URBANE: Exploring Our Urban Relationship to Food

19th-25th February 2015

Tent Gallery

photo 1

With 66% of the world’s population expected to be living in urban areas by 2050, now is the time to ask- how will we sustain these populations within the competing uses of city space? Have city dwellers lost all sense of connection with the rural, and in doing so, alienated themselves from the production of the very sustenance that keeps them alive?

URBANE is part of Edible Cities Edinburgh, a larger event that investigates food within the past, present and future context of Edinburgh.

View the digital exhibition catalogue here.

Exhibiting artists:

A Growing Exchange Alex Wilde, Annechien Meier, Gert-Jan Gerlach

Film

A Growing Exchange film

Still from the film

A documentary film showing the influence of political, social and spatial development of urban agriculture in The Hague and Glasgow and explores the consequences and effects on both cities and their inhabitants.

Fiscal Flora: A Botanical Walking Tour of Edinburgh’s Financial District Daisy Lafarge

Audio tour

Fiscal Flora is an audio work exploring how the use of natural and holistic language and aesthetics are used in the corporate sphere to manipulate and enhance public relations. (Download available via BandCamp)

Dairy House Open Jar Collective

Public art project

A pop-up milk bar was built for the Environmental Art Festival Scotland to create a space for rumination and conversation with the public about milk and the dairy industry.

Culture Soup Sam Cook, Emily Parry, Sofia Sefraoui

Up-cycled portable food trolley

Using local and sustainable foods we are producing soup for the exhibition. The (free) soup will be situated outside the gallery space, although will serve to bring viewers in to the gallery.

Orchard City poster series (4 of 8) Jonathan Baxter and Sarah Gittins

A2 silkscreen posters

Since 2013, Dundee Urban Orchard have been working with individuals and community groups to plant and care for small scale orchards across Dundee. The posters celebrate the people and values that sustain the project.

Fruits (from: Fruits Series) Shannon McBride

Wax, pigments, faux hair, shellac, grocery container

“Fruits” allude to human interaction with nature, suggesting food politics, GMO’s and chemical agriculture. The series addresses the “artificialization” of nature, and the fine line between natural and artificial.

Raw,Cooked, Rotten Zoe Polycarpou

Bread, tin, wood

Viewers are invited to get involved in a loaf of bread’s transformation through the stages of food discussed in Claude Levi-Strauss’ ‘Culinary Triangle’: from ‘raw’ to ‘cooked’ to the inevitably ‘rotten’.

Natural Fibers Coral Mallow

Foraged candy and food wrappers, polyester thread

This is not an exercise in upcycling.

This is a reassessment of what is natural.

This is looking at the reality of our present normal.

This is what constitutes a natural harvest.

Orchard City Manifesto Anne-Marie Culhane, Fruit Routes Map Anne-Marie Culhane and The Abundance Handbook Anne-Marie Culhane & Stephen Watts featuring illustrations by Monika Mitkute & Jo Salter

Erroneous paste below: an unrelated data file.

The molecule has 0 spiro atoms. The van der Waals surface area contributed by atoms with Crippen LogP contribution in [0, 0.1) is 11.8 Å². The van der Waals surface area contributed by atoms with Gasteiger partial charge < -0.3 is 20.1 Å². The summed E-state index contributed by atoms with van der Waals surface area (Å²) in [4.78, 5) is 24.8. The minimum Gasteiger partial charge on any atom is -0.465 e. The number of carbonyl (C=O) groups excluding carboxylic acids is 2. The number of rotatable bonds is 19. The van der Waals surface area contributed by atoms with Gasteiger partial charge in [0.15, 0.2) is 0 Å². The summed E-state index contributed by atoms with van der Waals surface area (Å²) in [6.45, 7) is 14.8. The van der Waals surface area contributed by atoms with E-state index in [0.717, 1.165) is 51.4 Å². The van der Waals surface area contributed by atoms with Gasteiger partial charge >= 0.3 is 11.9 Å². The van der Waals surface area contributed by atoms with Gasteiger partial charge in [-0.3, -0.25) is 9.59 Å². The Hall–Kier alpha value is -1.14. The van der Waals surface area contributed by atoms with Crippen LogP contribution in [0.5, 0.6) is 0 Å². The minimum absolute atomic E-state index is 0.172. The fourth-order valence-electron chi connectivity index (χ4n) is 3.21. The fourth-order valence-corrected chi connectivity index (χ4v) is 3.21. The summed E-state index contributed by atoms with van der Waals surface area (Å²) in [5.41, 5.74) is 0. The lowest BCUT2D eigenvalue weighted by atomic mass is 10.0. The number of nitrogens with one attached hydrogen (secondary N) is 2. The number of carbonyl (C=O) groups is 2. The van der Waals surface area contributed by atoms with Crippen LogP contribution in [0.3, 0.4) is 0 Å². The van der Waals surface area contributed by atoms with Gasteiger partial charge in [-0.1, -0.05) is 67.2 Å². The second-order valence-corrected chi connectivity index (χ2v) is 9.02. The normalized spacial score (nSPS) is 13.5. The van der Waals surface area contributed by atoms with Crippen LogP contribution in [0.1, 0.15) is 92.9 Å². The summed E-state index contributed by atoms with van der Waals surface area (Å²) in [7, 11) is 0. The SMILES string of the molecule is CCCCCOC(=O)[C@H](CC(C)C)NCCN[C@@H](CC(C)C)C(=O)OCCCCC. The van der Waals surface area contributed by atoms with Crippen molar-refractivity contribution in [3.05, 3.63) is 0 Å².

The Orchard City Manifesto is based on the experience of creating the Abundance urban fruit harvesting project in Sheffield, the manifesto proposes the adoption of an Orchard City vision as a meta-narrative for future urban development.

Fruit Routes Map is a map & guide to foraging and new trees planted at Loughborough University as part of a trans-disciplinary project to develop an edible campus and a local food culture involving staff, students and the local community.

The Abundance Handbook is available in printed format or as free download from http://www.growsheffield.com

A guide to community urban fruit harvesting.

Seeds Away Ollla at Work

Postcards, seeds

Seeds Away was a participatory project developed in the neighborhood and with the community of La Nizanerie, in the city of Nantes, France.

Frame #2 Marion Preez, UrbanPioneers l Stadtpioniere

Participatory public art intervention

Workshop and art installation which takes the question ‘How can we sustain ourselves within our city spaces?’ from the gallery space onto the streets of Edinburgh. As part of this workshop 18 participants explored the city centre, investigating where and how food growing could take place by installing 21 picture frames.


URBANE was curated by The Dinner Lab and sponsored by Pickering’s Gin.

Edible Cities Edinburgh

Collecting thoughts from the Edible Cities Edinburgh Workshop and Seminar Series

As part of the University of Edinburgh’s Innovative Learning Week in February 2015, The Dinner Lab hosted the Edible Cities Edinburgh workshop series. Across two days, participants collaborated and challenged the notions of food within the past, present and future of Edinburgh. The following are notes, reflections, resources and ideas discussed during the workshop events. Feel free to get in touch (thedinnerlab (at) gmail.com) with any further questions, or if you would like to be involved with some of the follow up projects (listed below)!